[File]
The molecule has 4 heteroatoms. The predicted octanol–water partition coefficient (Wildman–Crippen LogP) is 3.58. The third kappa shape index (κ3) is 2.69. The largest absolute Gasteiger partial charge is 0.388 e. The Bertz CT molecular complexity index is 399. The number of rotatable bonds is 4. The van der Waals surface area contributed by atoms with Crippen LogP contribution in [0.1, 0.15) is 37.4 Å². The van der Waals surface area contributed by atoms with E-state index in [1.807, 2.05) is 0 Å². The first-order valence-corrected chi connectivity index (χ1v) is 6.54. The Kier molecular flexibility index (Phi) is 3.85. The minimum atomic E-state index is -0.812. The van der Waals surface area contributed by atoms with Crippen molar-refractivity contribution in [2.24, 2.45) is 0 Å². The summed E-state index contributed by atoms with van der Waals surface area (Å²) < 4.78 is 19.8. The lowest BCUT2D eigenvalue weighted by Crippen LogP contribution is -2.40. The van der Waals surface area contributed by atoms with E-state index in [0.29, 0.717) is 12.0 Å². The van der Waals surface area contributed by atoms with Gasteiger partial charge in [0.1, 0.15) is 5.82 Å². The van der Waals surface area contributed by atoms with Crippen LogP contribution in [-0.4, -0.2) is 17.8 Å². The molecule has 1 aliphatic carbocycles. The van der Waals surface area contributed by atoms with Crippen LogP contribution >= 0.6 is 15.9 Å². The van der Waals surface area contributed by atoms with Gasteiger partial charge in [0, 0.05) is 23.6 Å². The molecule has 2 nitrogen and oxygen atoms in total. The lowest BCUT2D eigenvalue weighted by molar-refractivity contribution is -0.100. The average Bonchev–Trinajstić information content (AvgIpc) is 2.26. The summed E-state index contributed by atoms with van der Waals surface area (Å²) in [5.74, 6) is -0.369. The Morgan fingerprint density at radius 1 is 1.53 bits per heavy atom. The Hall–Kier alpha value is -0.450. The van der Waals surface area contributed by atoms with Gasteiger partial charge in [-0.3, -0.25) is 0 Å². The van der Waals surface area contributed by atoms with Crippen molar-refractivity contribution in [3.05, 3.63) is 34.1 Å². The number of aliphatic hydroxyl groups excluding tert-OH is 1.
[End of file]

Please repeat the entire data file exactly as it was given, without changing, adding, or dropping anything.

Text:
The molecule has 4 heteroatoms. The predicted octanol–water partition coefficient (Wildman–Crippen LogP) is 3.58. The third kappa shape index (κ3) is 2.69. The largest absolute Gasteiger partial charge is 0.388 e. The Bertz CT molecular complexity index is 399. The number of rotatable bonds is 4. The van der Waals surface area contributed by atoms with Crippen LogP contribution in [0.1, 0.15) is 37.4 Å². The van der Waals surface area contributed by atoms with E-state index in [1.807, 2.05) is 0 Å². The first-order valence-corrected chi connectivity index (χ1v) is 6.54. The Kier molecular flexibility index (Phi) is 3.85. The minimum atomic E-state index is -0.812. The van der Waals surface area contributed by atoms with Crippen molar-refractivity contribution in [2.24, 2.45) is 0 Å². The summed E-state index contributed by atoms with van der Waals surface area (Å²) < 4.78 is 19.8. The lowest BCUT2D eigenvalue weighted by Crippen LogP contribution is -2.40. The van der Waals surface area contributed by atoms with E-state index in [0.29, 0.717) is 12.0 Å². The van der Waals surface area contributed by atoms with Gasteiger partial charge in [0.1, 0.15) is 5.82 Å². The van der Waals surface area contributed by atoms with Crippen LogP contribution in [-0.4, -0.2) is 17.8 Å². The molecule has 1 aliphatic carbocycles. The van der Waals surface area contributed by atoms with Crippen LogP contribution >= 0.6 is 15.9 Å². The van der Waals surface area contributed by atoms with Gasteiger partial charge in [0, 0.05) is 23.6 Å². The molecule has 2 nitrogen and oxygen atoms in total. The lowest BCUT2D eigenvalue weighted by molar-refractivity contribution is -0.100. The average Bonchev–Trinajstić information content (AvgIpc) is 2.26. The summed E-state index contributed by atoms with van der Waals surface area (Å²) in [5.74, 6) is -0.369. The Morgan fingerprint density at radius 1 is 1.53 bits per heavy atom. The Hall–Kier alpha value is -0.450. The van der Waals surface area contributed by atoms with Gasteiger partial charge in [-0.3, -0.25) is 0 Å². The van der Waals surface area contributed by atoms with Crippen molar-refractivity contribution in [3.05, 3.63) is 34.1 Å². The number of aliphatic hydroxyl groups excluding tert-OH is 1.